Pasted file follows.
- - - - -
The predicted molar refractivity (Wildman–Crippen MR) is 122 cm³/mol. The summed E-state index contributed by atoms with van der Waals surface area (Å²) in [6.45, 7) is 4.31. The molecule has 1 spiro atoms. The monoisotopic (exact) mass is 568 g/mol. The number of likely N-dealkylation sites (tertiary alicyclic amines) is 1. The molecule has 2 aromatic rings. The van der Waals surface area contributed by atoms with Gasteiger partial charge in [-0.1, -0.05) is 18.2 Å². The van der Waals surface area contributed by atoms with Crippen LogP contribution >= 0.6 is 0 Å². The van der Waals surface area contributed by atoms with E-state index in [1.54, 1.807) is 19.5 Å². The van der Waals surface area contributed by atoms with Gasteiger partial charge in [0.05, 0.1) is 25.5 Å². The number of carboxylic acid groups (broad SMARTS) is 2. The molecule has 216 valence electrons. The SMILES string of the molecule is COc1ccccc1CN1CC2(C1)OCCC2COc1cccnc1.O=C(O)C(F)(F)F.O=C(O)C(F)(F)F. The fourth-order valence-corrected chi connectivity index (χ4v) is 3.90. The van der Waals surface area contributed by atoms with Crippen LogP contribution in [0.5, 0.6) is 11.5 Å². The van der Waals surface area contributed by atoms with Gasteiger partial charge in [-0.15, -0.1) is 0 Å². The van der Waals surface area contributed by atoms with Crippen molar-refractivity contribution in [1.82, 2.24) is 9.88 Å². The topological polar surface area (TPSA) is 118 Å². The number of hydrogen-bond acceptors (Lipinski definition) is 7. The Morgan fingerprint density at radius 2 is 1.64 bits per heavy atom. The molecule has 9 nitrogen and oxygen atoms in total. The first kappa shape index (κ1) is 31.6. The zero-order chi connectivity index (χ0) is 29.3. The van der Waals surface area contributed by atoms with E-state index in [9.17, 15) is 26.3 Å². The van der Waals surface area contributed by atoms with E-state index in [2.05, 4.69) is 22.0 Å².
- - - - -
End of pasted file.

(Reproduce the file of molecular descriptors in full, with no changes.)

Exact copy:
The predicted molar refractivity (Wildman–Crippen MR) is 122 cm³/mol. The summed E-state index contributed by atoms with van der Waals surface area (Å²) in [6.45, 7) is 4.31. The molecule has 1 spiro atoms. The monoisotopic (exact) mass is 568 g/mol. The number of likely N-dealkylation sites (tertiary alicyclic amines) is 1. The molecule has 2 aromatic rings. The van der Waals surface area contributed by atoms with Gasteiger partial charge in [-0.1, -0.05) is 18.2 Å². The van der Waals surface area contributed by atoms with Crippen LogP contribution >= 0.6 is 0 Å². The van der Waals surface area contributed by atoms with E-state index in [1.54, 1.807) is 19.5 Å². The van der Waals surface area contributed by atoms with Gasteiger partial charge in [0.05, 0.1) is 25.5 Å². The number of carboxylic acid groups (broad SMARTS) is 2. The molecule has 216 valence electrons. The SMILES string of the molecule is COc1ccccc1CN1CC2(C1)OCCC2COc1cccnc1.O=C(O)C(F)(F)F.O=C(O)C(F)(F)F. The fourth-order valence-corrected chi connectivity index (χ4v) is 3.90. The van der Waals surface area contributed by atoms with Crippen LogP contribution in [0.5, 0.6) is 11.5 Å². The van der Waals surface area contributed by atoms with Gasteiger partial charge in [-0.15, -0.1) is 0 Å². The van der Waals surface area contributed by atoms with Crippen molar-refractivity contribution in [1.82, 2.24) is 9.88 Å². The topological polar surface area (TPSA) is 118 Å². The number of hydrogen-bond acceptors (Lipinski definition) is 7. The Morgan fingerprint density at radius 2 is 1.64 bits per heavy atom. The molecule has 9 nitrogen and oxygen atoms in total. The first kappa shape index (κ1) is 31.6. The zero-order chi connectivity index (χ0) is 29.3. The van der Waals surface area contributed by atoms with E-state index in [9.17, 15) is 26.3 Å². The van der Waals surface area contributed by atoms with E-state index in [2.05, 4.69) is 22.0 Å².